Gioachino Rossini: Il barbiere di Siviglia 

Critical edition by Alberto Zedda

 
Rossini Critical Edition Principal differences between the critical edition and the existing versions of the score:

The critical edition is based on the classic edition edited by Alberto Zedda and published by Casa Ricordi in 1969. The opera has been entirely revised in the light of new and previously unpublished sources and updated on the basis of philological criteria that have emerged over the years since the publication of the Edizione critica delle opere di Gioachino Rossini. 

The critical edition emends the errors and inconsistencies in the sources and restores the musical text to its original state. It discusses in the critical commentary and provides solutions in the score to recurrent problems in the interpretation of Rossini’s autograph that have generated different and at times erroneous readings in the existing versions.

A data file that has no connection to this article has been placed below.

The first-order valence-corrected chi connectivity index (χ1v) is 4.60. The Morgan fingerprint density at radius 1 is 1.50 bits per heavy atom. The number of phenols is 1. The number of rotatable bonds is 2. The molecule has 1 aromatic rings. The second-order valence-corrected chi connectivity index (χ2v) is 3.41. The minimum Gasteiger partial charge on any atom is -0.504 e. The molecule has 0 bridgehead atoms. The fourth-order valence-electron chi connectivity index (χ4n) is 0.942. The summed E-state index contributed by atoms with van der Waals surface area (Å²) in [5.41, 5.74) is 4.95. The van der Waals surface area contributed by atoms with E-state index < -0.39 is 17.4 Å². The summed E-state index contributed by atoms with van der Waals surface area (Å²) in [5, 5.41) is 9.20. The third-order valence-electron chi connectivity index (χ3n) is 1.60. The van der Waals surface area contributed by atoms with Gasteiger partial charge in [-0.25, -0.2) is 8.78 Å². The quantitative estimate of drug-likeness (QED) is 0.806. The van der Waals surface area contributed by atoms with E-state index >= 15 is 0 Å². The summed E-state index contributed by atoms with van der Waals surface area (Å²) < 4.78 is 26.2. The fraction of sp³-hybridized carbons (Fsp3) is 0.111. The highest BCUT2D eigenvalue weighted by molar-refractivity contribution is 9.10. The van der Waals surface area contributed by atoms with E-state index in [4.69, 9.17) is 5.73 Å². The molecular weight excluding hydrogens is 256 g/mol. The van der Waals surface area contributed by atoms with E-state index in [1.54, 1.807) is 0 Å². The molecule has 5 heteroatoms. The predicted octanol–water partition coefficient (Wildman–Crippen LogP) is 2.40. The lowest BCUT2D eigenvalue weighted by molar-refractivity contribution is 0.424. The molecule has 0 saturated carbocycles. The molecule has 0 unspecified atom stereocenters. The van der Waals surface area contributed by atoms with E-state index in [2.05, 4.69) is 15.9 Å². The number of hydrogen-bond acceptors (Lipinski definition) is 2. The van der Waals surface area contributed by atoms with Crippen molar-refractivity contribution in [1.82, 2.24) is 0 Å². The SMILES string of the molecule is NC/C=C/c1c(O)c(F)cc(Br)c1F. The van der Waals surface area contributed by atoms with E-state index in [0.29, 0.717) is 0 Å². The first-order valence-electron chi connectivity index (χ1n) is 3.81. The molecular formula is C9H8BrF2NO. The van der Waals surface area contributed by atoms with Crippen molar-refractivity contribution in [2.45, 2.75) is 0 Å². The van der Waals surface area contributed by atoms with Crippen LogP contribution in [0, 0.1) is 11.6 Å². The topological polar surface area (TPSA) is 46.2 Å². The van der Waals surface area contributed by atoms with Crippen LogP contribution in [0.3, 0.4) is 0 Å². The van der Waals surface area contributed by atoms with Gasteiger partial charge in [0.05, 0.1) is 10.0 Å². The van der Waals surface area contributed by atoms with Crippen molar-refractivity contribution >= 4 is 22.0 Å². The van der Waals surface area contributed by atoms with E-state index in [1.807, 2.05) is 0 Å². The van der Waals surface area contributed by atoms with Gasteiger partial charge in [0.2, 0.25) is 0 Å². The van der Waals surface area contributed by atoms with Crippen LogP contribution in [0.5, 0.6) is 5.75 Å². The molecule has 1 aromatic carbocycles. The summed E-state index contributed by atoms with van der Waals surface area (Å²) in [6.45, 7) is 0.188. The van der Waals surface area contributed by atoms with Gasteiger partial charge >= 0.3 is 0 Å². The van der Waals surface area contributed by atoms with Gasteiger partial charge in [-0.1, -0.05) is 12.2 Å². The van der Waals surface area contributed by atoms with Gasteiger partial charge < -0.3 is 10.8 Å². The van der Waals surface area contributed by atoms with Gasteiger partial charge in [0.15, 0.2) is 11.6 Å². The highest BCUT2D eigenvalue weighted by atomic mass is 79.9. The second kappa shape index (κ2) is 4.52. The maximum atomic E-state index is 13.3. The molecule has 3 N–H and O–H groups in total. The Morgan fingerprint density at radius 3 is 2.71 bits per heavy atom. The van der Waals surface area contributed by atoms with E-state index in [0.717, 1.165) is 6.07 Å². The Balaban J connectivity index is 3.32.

The principal source for the critical edition is the autograph manuscript which for the most part contains music composed by Rossini and his collaborators (who wrote almost all the recitatives) for the first performance in Rome in 1816. The autograph does not contain the score of the sinfonia; instead, bound to the beginning of the first volume, is a manuscript copy of the part for cellos and double basses that clearly derives from the sinfonia of Aureliano in Palmira, itself already revised and reworked by Rossini for Elisabetta regina d’Inghilterra. To define the text of the sinfonia, then, the editor took into consideration three separate sources: Aureliano in Palmira (the autograph of which has not come down to us), Elisabetta regina d’Inghilterra, and the manuscript and printed copies of the Barbiere di Siviglia that contain the sinfonia. Following a careful examination of these sources, the editor chose to consider as the principal source the manuscript copy of the only sinfonia bearing the seal of Cencetti (official copyist at the Teatro Argentina), considered the closest to what Rossini wrote. Other major sources include other autograph sources bearing witness to variants and cadences composed by Rossini on various occasions, all relating to the part of Rosina and reproduced in Appendix I. The manuscript copies, on the other hand – often held to be of limited use in the resolution of textual and philological problems posed by the autograph – have been used as the principal sources for those pieces in respect of which it was not possible to refer to the autograph, as in the case of «Ah s’è ver» (No. 14bis), and have played an extremely important role in the reconstruction of the traditional versions of the opera. Finally, the printed musical sources have proved useful to the extent that, on the one hand, they advance effective corrections and re-workings of problematic passages in the vocal parts and, on the other, offer invaluable information on the performance practice of the era.